JOURNAL ARTICLE

Superior semicircular canal dehiscence presenting as conductive hearing loss without vertigo

Anthony A Mikulec, Michael J McKenna, Mitchell J Ramsey, John J Rosowski, Barbara S Herrmann, Steven D Rauch, Hugh D Curtin, Saumil N Merchant
Otology & Neurotology 2004, 25 (2): 121-9
15021770

OBJECTIVE: The objective of this study was to describe superior semicircular canal dehiscence (SSCD) presenting as otherwise unexplained conductive hearing loss without vestibular symptoms.

STUDY DESIGN: Retrospective.

SETTING: Tertiary referral center.

PATIENTS: The study comprised 8 patients (10 ears), 5 males and 5 females aged 27 to 59 years. All 10 ears had SSCD on high-resolution computed tomography scan of the temporal bone. DIAGNOSTIC TESTS AND RESULTS: All 10 ears had significant conductive hearing loss. The air-bone gaps were largest in the lower frequencies at 250, 500, and 1000 Hz; the mean gaps for these 3 frequencies for the 10 ears were 49, 37, and 35 dB, respectively. Bone-conduction thresholds below 2000 Hz were negative (-5 dB to -15 dB) at one or more frequencies in 8 of the 10 ears. There were no middle ear abnormalities to explain the air-bone gaps in these 10 ears. Computed tomography scan and laboratory testing indicated lack of middle ear pathology; acoustic reflexes were present, vestibular evoked myogenic potentials (VEMPs) were present with abnormally low thresholds, and umbo velocity measured by laser Doppler vibrometry was above mean normal. Middle ear exploration was negative in six ears; of these six, stapedectomy had been performed in three ears and ossiculoplasty in two ears, but the air-bone gap was unchanged postoperatively. The data are consistent with the hypothesis that the SSCD introduced a third mobile window into the inner ear, which in turn produced the conductive hearing loss by 1) shunting air-conducted sound away from the cochlea, thus elevating air-conduction thresholds; and 2) increasing the difference in impedance between the oval and round windows, thus improving thresholds for bone-conducted sound.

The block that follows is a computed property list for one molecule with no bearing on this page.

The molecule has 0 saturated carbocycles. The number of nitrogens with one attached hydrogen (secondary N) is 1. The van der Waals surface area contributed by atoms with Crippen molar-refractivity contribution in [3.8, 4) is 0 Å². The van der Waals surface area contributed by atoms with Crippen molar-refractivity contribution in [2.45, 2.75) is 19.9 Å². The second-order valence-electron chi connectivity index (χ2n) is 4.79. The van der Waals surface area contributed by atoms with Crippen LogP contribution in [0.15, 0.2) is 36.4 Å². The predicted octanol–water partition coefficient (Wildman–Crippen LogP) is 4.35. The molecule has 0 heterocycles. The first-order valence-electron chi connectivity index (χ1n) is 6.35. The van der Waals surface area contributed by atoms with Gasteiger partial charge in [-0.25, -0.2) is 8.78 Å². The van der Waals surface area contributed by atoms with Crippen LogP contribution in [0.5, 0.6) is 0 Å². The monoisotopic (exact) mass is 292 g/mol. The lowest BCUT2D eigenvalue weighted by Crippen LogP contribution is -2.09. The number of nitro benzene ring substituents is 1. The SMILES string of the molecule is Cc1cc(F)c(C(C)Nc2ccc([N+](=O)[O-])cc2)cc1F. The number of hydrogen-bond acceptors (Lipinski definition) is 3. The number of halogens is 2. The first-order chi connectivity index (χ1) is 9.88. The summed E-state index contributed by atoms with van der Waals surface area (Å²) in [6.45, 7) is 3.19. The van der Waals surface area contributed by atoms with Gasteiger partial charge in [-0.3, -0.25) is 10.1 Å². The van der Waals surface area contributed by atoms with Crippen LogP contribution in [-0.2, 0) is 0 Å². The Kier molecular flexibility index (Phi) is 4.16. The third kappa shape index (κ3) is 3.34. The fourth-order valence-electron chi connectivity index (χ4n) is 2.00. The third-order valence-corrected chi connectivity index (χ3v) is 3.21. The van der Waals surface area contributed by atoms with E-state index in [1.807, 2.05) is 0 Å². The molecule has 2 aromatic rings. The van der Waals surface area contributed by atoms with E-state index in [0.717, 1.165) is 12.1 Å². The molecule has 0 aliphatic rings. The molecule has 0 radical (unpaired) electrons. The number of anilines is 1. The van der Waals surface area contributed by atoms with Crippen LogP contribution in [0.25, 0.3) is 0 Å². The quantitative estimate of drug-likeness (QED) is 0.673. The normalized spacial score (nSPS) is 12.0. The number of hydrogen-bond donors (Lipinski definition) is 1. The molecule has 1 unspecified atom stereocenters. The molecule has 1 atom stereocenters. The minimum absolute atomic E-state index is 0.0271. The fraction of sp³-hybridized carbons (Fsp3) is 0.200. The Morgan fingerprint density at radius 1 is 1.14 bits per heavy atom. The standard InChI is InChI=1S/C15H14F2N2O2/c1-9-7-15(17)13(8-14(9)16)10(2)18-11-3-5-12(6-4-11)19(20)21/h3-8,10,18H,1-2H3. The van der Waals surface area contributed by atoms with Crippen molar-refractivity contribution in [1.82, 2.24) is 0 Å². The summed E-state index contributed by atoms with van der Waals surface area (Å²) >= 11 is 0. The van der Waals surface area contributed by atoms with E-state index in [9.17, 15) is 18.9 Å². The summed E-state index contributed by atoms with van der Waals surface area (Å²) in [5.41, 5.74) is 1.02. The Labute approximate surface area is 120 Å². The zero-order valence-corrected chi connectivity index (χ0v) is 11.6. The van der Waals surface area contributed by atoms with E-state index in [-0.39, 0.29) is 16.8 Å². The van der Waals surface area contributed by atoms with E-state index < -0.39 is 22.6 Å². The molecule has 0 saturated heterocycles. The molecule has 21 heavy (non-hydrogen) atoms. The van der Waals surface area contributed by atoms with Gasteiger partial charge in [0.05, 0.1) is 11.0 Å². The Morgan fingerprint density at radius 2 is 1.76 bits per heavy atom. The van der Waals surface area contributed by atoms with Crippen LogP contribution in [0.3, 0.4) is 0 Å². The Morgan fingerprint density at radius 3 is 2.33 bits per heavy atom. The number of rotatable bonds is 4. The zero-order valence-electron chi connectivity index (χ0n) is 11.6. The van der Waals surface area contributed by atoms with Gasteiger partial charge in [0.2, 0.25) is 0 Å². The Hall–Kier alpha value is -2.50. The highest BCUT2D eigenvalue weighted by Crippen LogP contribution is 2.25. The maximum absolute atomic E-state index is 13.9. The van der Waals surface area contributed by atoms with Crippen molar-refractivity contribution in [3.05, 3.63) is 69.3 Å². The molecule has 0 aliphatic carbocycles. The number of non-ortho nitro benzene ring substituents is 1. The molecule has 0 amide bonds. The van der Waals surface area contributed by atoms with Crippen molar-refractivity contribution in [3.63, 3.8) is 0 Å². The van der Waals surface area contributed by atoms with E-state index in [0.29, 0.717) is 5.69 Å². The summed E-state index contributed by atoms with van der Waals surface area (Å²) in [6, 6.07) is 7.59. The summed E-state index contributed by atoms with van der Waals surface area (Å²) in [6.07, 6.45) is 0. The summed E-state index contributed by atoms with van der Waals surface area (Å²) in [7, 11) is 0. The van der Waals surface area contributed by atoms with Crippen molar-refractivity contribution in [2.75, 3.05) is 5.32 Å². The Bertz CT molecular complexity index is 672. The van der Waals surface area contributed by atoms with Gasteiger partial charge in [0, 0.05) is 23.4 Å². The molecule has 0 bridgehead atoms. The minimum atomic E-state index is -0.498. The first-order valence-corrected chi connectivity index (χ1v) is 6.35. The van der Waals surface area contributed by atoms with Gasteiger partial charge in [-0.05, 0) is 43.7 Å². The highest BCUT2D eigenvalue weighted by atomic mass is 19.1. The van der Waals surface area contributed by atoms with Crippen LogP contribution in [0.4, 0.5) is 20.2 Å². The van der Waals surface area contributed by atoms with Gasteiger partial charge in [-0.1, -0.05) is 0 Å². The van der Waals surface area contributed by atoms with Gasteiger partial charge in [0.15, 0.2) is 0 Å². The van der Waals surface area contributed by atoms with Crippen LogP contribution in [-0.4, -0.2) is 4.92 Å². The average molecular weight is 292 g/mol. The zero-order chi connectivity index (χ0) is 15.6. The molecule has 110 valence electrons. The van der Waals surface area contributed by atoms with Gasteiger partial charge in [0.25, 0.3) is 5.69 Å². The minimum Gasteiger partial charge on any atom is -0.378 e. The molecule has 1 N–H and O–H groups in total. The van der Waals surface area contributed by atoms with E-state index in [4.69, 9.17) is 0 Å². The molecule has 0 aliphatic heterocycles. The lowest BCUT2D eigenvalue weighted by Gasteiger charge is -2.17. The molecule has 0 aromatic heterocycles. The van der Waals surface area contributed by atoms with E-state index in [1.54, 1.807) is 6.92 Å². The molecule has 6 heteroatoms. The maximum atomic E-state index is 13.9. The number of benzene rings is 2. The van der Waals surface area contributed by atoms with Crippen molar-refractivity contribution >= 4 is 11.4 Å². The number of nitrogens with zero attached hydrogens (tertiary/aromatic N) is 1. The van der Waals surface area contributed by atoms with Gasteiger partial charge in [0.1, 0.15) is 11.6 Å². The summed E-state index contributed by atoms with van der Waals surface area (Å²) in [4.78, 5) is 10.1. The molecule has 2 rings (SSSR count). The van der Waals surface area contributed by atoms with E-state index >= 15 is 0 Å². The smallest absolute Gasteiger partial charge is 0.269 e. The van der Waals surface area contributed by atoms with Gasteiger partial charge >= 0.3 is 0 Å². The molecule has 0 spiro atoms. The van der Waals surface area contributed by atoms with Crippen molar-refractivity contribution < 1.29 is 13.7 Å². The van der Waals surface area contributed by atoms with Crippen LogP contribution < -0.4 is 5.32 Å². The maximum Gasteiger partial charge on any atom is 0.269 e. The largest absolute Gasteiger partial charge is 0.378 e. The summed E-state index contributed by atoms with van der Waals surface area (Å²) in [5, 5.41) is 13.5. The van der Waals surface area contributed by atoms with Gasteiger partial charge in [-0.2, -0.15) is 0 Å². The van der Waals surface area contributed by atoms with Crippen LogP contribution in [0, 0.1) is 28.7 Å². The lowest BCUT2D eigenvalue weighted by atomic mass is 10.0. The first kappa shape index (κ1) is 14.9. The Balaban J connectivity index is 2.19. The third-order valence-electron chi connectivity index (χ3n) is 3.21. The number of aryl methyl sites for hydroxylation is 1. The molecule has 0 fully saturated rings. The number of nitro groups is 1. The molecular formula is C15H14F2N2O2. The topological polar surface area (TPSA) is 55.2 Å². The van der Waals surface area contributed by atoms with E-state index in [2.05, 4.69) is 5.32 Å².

CONCLUSION: SSCD can present with a conductive hearing loss that mimics otosclerosis and could explain some cases of persistent conductive hearing loss after uneventful stapedectomy. Audiometric testing with attention to absolute bone-conduction thresholds, acoustic reflex testing, VEMP testing, laser vibrometry of the umbo, and computed tomograph scanning can help to identify patients with SSCD presenting with conductive hearing loss without vertigo.

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